User Interface

During battles, all your relevant data is shown on screen nicely.  Player and enemy health are displayed in the top left and right of the screen respectively.  Below health, current Ki and stamina are displayed and these are important to keep track of to evade enemy attacks and perform supers.  When holding ZR a window will pop up in the bottom right displaying your super attacks.  If a mission has any ally characters their health will be displayed on the left of the screen below your own.  In town the only things that will appear on screen are character names and interactable objects.



Dragon Ball Xenoverse 2 on the Switch looks better than I expected it to.  While looking less crisp than the other versions of the game, it does look more colorful.  Animations also look fluid despite the cut to framerate.  Conton City also looks impressive with long draw distances.  Switching to hand held mode, I was not able to notice any difference in performance.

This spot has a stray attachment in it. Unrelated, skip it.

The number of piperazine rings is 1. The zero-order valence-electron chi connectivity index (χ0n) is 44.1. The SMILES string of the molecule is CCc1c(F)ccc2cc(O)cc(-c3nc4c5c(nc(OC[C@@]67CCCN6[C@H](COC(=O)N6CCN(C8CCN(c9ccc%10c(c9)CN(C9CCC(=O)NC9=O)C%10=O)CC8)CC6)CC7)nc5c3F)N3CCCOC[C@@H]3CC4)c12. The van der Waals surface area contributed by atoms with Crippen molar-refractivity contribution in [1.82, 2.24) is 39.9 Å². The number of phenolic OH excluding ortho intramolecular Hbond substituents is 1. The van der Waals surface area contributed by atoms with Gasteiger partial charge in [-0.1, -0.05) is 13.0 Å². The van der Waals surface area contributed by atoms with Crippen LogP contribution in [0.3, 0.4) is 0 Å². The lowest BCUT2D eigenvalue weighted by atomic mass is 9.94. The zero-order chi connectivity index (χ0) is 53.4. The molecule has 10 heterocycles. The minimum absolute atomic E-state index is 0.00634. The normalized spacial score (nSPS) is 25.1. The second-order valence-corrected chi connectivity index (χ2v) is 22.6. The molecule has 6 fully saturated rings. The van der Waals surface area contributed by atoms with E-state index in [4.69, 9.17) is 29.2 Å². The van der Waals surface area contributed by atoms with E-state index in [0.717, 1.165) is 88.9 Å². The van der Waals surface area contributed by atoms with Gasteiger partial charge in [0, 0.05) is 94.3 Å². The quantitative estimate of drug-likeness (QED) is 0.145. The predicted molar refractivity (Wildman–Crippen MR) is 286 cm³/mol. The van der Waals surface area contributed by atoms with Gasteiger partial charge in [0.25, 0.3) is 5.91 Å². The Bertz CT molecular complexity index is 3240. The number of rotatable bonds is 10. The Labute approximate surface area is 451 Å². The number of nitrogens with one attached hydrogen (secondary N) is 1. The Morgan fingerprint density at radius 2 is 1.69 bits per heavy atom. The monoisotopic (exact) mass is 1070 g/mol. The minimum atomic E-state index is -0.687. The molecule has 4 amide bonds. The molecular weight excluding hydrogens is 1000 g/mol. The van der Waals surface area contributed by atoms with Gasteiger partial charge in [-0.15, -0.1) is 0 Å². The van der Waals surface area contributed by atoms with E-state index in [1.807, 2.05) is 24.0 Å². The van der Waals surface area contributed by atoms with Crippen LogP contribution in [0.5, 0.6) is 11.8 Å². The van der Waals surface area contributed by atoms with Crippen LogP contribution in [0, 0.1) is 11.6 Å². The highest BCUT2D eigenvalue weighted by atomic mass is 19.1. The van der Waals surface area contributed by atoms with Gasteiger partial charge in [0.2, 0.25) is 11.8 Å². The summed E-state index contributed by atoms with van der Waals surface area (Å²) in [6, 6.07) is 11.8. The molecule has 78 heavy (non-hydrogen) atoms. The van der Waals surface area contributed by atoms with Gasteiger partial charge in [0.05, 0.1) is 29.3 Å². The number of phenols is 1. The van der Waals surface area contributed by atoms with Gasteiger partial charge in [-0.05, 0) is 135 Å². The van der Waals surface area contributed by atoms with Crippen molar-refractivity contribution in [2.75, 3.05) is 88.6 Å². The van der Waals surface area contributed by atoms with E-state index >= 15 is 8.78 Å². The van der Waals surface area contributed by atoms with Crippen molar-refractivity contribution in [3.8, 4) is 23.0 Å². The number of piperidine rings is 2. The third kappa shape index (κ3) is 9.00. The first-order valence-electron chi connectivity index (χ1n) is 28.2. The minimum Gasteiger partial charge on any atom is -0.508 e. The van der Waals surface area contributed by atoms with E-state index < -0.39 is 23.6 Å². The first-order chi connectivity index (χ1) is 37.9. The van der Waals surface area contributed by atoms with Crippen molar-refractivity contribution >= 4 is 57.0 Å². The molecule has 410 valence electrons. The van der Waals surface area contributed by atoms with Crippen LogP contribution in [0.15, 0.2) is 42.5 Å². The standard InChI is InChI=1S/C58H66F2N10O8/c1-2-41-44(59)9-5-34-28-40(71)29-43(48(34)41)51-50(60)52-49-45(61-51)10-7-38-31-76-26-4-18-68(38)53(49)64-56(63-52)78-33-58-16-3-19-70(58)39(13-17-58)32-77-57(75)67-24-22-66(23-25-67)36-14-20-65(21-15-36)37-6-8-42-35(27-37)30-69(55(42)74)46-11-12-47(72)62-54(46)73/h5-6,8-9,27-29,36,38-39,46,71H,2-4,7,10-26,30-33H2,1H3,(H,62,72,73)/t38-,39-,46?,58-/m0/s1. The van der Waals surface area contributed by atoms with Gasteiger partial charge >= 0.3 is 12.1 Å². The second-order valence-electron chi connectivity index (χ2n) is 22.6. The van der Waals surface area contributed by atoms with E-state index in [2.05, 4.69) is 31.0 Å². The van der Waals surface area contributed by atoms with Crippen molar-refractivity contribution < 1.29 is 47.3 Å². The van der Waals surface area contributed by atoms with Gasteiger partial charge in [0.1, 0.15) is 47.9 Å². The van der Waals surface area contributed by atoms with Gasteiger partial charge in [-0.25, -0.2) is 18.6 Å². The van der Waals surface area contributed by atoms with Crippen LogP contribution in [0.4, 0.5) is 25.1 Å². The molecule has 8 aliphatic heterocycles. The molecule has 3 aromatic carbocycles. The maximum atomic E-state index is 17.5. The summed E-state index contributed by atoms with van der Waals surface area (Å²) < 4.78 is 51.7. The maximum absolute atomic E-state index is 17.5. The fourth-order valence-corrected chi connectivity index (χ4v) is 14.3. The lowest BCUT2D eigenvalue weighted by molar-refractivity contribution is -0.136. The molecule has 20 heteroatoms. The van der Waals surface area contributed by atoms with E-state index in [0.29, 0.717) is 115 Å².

Dragon Ball Xenoverse 2 boasts an impressive amount of content for players to enjoy even after the main story has been completed.  Every mission in the game is replayable to try and achieve higher ranks.  Online modes offer both co-op quests and vs modes for players to participate in.  What is the biggest surprise, is the fact that the entirety of the story content from Dragon Ball Xenoverse has been added to the game as a free DLC.  Four paid DLC packs are also available that will unlock quests in the Dragon Ball Super timeline.


What Could It Have Done Better?